author = "Marcovalerio Melis and Weber, {Jill M.} and James Mcloughlin and Siegel, {Erin M.} and Sarah Hoffe and Ravi Shridhar and Turaga, {Kiran K.} and George Dittrick and DittrickDean, {E. Michelle} and Karl, {Richard C.} and Meredith, {Kenneth L.}",
year = "2011",
month = "3",
day = "1",
doi = "10.1245/s10434-010-1336-1",
language = "English (US)",
volume = "18",
pages = "824--831",
journal = "Annals of Surgical Oncology",
issn = "1068-9265",
publisher = "Springer New York",
number = "3",

}

TY - JOUR

T1 - An elevated body mass index does not reduce survival after esophagectomy for cancer

AU - Melis, Marcovalerio

AU - Weber, Jill M.

AU - Mcloughlin, James

AU - Siegel, Erin M.

AU - Hoffe, Sarah

AU - Shridhar, Ravi

AU - Turaga, Kiran K.

AU - Dittrick, George

AU - DittrickDean, E. Michelle

AU - Karl, Richard C.

AU - Meredith, Kenneth L.

PY - 2011/3/1

Y1 - 2011/3/1

N2 - Background. Incidences of esophageal cancer and obesity are both rising in the United States. The aim of this study was to determine the influence of elevated body mass index on outcomes after esophagectomy for cancer. Methods. Overall and disease-free survivals in obese (BMI ≥ 30), overweight (BMI 25-29), and normal-weight (BMI 20-24) patients undergoing esophagectomy constituted the study end points. Survivals were calculated by the Kaplan-Meier method, and differences were analyzed by log rank method. Results. The study included 166 obese, 176 overweight, and 148 normal-weight patients. These three groups were similar in terms of demographics and comorbidities, with the exception of younger age (62.5 vs. 66.2 vs. 65.3 years, P = 0.002), and higher incidence of diabetes (23.5 vs. 11.4 vs. 10.1%, P = 0.001) and hiatal hernia (28.3 vs. 14.8 vs. 20.3%, P = 0.01) in obese patients. Rates of adenocarcinoma histology were higher in obese patients (90.8 vs. 90.9 vs. 82.5%, P = 0.03). Despite similar preoperative stage, obese patients were less likely to receive neoadjuvant treatment (47.6 vs. 54.5 vs. 66.2%, P = 0.004). Response to neoadjuvant treatment, type of surgery performed, extent of lymphadenectomy, rate of R0 resections, perioperative complications, and administration of adjuvant chemotherapy were not influenced by BMI. At a median follow-up of 25 months, 5-year overall and disease-free survivals were longer in obese patients (respectively, 48, 41, 34%, P = 0.01 and 48, 44, 34%, P = 0.01). Conclusions. In our experience, an elevated BMI did not reduce overall and disease-free survivals after esophagectomy for cancer.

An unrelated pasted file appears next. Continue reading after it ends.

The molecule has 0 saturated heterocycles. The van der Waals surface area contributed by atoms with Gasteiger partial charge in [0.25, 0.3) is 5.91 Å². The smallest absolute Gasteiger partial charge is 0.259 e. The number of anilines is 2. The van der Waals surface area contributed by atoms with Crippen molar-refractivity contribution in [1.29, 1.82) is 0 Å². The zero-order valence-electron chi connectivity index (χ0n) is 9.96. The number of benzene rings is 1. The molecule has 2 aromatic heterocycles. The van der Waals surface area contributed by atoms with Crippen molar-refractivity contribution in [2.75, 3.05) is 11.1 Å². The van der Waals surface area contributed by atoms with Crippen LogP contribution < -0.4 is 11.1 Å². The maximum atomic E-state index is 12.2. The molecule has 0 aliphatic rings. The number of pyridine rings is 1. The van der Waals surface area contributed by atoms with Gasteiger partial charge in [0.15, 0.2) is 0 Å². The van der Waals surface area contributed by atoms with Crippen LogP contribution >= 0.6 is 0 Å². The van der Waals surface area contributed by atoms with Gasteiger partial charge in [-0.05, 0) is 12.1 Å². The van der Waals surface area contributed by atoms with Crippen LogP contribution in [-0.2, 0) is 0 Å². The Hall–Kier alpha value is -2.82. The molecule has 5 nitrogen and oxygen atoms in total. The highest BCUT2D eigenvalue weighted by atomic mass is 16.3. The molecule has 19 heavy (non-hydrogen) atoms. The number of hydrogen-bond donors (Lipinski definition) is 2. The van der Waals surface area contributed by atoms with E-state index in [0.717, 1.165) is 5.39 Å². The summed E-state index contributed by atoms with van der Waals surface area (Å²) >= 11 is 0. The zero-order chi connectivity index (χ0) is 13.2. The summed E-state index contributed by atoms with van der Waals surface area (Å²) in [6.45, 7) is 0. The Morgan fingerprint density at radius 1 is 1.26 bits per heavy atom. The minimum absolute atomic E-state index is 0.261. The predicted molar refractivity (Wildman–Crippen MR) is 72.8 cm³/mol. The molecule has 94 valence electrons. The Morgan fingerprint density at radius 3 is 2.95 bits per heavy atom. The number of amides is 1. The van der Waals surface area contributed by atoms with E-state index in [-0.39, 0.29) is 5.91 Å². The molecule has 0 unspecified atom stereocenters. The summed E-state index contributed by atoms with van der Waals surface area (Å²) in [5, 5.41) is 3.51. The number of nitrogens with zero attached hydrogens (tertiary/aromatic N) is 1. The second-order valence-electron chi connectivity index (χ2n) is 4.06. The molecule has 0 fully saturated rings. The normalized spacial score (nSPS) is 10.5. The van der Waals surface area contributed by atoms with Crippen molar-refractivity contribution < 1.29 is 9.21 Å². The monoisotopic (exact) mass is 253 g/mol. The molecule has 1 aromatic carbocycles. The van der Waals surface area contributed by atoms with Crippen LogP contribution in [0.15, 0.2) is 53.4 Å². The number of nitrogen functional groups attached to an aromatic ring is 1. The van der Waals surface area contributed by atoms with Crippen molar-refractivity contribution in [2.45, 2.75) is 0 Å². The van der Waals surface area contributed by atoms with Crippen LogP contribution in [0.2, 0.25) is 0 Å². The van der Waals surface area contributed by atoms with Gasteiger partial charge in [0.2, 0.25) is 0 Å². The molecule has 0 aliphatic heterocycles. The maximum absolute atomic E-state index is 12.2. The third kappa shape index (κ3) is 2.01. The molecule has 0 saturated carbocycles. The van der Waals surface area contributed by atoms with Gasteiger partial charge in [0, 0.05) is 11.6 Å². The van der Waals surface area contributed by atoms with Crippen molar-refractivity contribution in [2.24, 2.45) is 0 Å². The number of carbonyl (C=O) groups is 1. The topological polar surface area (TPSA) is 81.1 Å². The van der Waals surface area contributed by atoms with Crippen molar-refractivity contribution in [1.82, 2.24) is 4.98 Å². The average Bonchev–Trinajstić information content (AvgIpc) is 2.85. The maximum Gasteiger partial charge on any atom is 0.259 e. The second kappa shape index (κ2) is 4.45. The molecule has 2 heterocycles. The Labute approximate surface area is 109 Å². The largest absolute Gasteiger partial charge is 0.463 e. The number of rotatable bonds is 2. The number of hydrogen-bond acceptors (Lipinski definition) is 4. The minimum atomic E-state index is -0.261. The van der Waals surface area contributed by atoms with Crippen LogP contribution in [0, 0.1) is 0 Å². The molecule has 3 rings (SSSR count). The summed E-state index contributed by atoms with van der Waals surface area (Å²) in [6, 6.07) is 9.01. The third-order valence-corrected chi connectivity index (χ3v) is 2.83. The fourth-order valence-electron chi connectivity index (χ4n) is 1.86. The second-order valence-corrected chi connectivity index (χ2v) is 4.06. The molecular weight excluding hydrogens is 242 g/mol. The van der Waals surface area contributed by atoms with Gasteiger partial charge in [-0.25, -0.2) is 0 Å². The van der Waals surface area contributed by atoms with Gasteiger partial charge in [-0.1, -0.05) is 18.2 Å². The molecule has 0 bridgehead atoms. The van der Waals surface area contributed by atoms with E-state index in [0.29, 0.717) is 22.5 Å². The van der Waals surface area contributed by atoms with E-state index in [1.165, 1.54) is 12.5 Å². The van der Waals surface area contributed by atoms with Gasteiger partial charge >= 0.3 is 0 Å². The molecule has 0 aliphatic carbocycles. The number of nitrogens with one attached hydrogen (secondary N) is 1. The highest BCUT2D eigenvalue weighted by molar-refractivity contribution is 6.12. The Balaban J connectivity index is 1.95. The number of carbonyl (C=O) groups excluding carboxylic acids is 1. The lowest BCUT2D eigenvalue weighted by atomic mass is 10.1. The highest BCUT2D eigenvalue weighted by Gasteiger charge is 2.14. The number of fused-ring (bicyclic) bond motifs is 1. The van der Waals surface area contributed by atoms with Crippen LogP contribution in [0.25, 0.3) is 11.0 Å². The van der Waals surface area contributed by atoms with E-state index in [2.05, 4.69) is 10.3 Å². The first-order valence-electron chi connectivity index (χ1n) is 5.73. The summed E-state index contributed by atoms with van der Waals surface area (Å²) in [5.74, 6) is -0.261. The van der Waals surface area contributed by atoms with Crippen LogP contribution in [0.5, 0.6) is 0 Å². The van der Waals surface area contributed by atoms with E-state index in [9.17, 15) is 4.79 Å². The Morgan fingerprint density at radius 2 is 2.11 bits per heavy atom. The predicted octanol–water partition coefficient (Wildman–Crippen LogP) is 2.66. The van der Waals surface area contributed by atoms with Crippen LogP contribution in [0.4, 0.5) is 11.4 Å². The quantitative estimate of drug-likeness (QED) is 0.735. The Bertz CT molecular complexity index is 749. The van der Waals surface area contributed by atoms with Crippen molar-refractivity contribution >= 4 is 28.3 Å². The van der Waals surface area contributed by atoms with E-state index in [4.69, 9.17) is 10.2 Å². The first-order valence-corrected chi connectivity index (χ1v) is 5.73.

AB - Background. Incidences of esophageal cancer and obesity are both rising in the United States. The aim of this study was to determine the influence of elevated body mass index on outcomes after esophagectomy for cancer. Methods. Overall and disease-free survivals in obese (BMI ≥ 30), overweight (BMI 25-29), and normal-weight (BMI 20-24) patients undergoing esophagectomy constituted the study end points. Survivals were calculated by the Kaplan-Meier method, and differences were analyzed by log rank method. Results. The study included 166 obese, 176 overweight, and 148 normal-weight patients. These three groups were similar in terms of demographics and comorbidities, with the exception of younger age (62.5 vs. 66.2 vs. 65.3 years, P = 0.002), and higher incidence of diabetes (23.5 vs. 11.4 vs. 10.1%, P = 0.001) and hiatal hernia (28.3 vs. 14.8 vs. 20.3%, P = 0.01) in obese patients. Rates of adenocarcinoma histology were higher in obese patients (90.8 vs. 90.9 vs. 82.5%, P = 0.03). Despite similar preoperative stage, obese patients were less likely to receive neoadjuvant treatment (47.6 vs. 54.5 vs. 66.2%, P = 0.004). Response to neoadjuvant treatment, type of surgery performed, extent of lymphadenectomy, rate of R0 resections, perioperative complications, and administration of adjuvant chemotherapy were not influenced by BMI. At a median follow-up of 25 months, 5-year overall and disease-free survivals were longer in obese patients (respectively, 48, 41, 34%, P = 0.01 and 48, 44, 34%, P = 0.01). Conclusions. In our experience, an elevated BMI did not reduce overall and disease-free survivals after esophagectomy for cancer.

UR - http://www.scopus.com/inward/record.url?scp=79955718048&partnerID=8YFLogxK

UR - http://www.scopus.com/inward/citedby.url?scp=79955718048&partnerID=8YFLogxK

U2 - 10.1245/s10434-010-1336-1

DO - 10.1245/s10434-010-1336-1

M3 - Article

VL - 18

SP - 824

EP - 831

JO - Annals of Surgical Oncology

JF - Annals of Surgical Oncology

SN - 1068-9265

IS - 3

ER -